HPD offers suggestions for using the tip line

January 13, 2019

HUNTINGTON — With 145 arrests made in 2018 by 136 investigations started or pushed forward by the Huntington Police Department’s anonymous tip line, Huntington Police Capt. Rocky Johnson has offered tips for leaving information that could help the number increase this year.

Tip line callers will not speak with an individual. Instead, an audio recording will be made of what activity was witnessed. As it sometimes takes more than eight hours to check the information, an emergency should not be reported on the line and callers should contact 911 if they need immediate help.

The tip line is anonymous, so callers will never be asked to leave their name, a phone number or address.

Johnson said callers should be as specific as possible when making a tip. Describe who and what was seen at what time and what location as well as allegations of illegal activity. A detailed account of how a person is entering a home or what vehicle activity happens at the location can go a long way, he said.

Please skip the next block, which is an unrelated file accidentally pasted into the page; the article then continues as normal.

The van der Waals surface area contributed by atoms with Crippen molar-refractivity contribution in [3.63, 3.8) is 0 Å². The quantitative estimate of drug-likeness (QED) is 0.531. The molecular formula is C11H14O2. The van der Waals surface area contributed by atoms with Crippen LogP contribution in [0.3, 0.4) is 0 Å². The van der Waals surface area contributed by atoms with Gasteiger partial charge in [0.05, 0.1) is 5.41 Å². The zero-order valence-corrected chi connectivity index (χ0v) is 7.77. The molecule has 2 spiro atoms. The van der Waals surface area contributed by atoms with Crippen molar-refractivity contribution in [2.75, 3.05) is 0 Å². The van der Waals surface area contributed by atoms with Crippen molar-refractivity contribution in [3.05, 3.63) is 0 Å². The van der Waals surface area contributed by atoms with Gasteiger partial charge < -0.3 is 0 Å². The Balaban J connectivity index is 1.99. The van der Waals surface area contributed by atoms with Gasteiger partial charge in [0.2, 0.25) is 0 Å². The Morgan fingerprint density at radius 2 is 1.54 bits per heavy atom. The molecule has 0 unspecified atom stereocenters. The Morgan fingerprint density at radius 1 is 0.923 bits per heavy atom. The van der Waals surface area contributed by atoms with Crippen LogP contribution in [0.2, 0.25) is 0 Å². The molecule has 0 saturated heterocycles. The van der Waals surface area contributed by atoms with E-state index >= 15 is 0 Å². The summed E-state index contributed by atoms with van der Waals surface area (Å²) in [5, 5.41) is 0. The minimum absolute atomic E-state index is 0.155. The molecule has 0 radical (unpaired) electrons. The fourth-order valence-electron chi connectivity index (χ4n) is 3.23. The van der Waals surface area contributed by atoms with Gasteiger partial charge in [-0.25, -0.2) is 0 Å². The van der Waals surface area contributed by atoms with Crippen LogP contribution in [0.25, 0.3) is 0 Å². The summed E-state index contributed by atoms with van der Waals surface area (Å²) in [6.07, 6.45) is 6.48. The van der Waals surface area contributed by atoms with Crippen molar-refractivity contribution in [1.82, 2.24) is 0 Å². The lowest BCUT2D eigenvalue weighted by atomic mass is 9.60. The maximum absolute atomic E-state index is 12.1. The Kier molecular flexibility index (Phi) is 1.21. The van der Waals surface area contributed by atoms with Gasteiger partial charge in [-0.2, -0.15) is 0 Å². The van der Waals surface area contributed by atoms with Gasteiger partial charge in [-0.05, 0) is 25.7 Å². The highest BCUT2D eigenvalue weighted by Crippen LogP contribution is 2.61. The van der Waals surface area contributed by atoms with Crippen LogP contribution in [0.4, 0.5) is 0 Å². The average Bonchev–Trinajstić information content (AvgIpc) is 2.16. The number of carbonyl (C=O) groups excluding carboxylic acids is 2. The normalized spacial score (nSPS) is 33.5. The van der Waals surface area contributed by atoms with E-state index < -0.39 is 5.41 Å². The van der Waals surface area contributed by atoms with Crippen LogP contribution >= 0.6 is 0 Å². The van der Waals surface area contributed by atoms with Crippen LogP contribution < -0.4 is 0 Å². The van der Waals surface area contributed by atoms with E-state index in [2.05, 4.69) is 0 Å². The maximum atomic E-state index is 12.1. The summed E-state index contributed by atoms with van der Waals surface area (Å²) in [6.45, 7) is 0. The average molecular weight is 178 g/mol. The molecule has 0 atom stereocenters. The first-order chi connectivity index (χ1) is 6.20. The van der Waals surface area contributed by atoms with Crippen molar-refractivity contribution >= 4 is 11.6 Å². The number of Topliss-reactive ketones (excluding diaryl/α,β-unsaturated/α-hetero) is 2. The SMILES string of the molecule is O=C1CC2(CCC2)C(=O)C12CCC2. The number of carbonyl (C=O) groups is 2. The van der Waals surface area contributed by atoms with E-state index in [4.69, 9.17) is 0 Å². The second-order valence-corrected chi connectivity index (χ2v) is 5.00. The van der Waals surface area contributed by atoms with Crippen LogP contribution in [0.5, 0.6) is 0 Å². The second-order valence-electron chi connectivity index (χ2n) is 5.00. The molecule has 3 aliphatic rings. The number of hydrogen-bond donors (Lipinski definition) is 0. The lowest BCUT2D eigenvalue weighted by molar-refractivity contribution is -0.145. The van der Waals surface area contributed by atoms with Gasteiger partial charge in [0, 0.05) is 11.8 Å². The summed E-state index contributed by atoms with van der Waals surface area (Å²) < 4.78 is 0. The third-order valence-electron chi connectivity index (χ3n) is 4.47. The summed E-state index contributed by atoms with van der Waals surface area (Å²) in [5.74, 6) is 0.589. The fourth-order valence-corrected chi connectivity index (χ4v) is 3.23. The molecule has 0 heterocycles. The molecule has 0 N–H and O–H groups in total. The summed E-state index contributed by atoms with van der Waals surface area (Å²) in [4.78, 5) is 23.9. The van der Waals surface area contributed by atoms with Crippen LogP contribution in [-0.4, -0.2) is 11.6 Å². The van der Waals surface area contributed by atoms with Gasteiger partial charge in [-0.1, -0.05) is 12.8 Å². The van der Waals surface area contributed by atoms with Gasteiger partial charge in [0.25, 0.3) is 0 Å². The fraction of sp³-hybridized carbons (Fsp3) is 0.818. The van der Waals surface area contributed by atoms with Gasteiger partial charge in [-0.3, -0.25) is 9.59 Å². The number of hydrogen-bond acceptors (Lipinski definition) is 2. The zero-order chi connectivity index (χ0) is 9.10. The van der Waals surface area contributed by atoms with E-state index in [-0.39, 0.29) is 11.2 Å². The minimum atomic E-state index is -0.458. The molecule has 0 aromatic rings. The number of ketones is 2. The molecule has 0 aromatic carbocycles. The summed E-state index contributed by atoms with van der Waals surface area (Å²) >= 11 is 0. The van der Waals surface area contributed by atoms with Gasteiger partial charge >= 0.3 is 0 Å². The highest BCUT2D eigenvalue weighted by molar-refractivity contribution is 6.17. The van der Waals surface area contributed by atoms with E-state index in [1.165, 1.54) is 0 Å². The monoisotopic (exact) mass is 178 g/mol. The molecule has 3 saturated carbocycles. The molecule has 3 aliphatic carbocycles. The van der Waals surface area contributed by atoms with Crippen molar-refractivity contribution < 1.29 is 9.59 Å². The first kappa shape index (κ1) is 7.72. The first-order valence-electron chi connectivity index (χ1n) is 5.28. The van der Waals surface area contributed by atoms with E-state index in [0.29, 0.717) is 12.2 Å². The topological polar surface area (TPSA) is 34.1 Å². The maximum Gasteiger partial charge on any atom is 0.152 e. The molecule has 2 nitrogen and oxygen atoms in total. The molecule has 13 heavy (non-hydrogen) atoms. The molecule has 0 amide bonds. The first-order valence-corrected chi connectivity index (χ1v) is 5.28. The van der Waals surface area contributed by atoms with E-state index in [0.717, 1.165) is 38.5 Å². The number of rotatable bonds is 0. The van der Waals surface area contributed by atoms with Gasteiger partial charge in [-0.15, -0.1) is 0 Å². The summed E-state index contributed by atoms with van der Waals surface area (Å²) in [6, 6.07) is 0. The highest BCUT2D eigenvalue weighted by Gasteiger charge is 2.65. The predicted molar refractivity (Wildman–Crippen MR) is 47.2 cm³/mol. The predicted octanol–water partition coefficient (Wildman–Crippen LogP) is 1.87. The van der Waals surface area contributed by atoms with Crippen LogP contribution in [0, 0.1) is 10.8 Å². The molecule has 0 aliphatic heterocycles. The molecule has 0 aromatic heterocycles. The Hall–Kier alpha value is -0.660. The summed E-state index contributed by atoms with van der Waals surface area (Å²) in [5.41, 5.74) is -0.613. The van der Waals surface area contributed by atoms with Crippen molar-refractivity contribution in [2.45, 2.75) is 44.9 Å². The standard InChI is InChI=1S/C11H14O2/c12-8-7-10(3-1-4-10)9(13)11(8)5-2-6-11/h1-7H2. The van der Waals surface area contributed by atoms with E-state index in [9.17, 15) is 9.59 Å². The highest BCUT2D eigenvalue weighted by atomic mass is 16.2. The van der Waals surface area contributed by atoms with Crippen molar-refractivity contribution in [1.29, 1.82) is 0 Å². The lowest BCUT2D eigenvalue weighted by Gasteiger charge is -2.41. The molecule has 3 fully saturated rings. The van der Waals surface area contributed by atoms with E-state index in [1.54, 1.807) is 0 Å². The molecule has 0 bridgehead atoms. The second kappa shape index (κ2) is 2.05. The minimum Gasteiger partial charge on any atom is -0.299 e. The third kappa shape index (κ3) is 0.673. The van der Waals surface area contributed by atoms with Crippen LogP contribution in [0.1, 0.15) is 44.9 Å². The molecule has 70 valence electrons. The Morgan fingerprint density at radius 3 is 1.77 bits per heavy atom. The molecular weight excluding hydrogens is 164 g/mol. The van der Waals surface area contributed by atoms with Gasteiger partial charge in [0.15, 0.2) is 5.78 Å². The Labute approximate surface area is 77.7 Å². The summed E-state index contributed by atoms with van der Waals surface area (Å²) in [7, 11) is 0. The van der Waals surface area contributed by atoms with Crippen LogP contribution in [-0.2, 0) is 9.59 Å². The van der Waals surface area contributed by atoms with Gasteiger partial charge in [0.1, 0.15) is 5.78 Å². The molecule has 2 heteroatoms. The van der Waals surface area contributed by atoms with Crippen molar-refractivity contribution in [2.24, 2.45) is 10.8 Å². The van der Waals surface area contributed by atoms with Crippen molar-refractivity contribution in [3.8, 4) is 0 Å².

“Like a car pulls up, you’ll see three or four more cars pull up at the house and then leave,” he said. “That’s the kind of information. We need specific times you see, and that’s what we’re now getting. It used to be we would get, ‘There’s a guy in a red hat and the green house on the corner. I think he’s selling drugs.’”

That last example was not detailed enough to get a warrant, Johnson said.

As a better example, he used a call in which a caller described a black car that shows up with two guys with a duffel bag who enter through the front of a home. Traffic around the house would then pick up for a couple hours, with individuals entering through the front of a home and exiting through another door, before traffic at the home died down.

“You’d be surprised what can break a case,” he said. “I mean, it would be something as simple as, ‘Hey, this red car keeps coming here,’ when we can’t figure out what red car is in another case.”

The more information left, the belter chance the drug unit will have to open an investigation, obtain a search warrant and be successful in shutting down the situation, he said.

Johnson said callers should never risk their own safety or insert themselves in the situation at hand to get information for the tip line. As an example, he said while it might seem getting a license plate number would “crack” a case wide open, it isn’t as important as it may seem since dealers often don’t keep vehicles in their own names.

The tip line can be reached at 304-696-4444.

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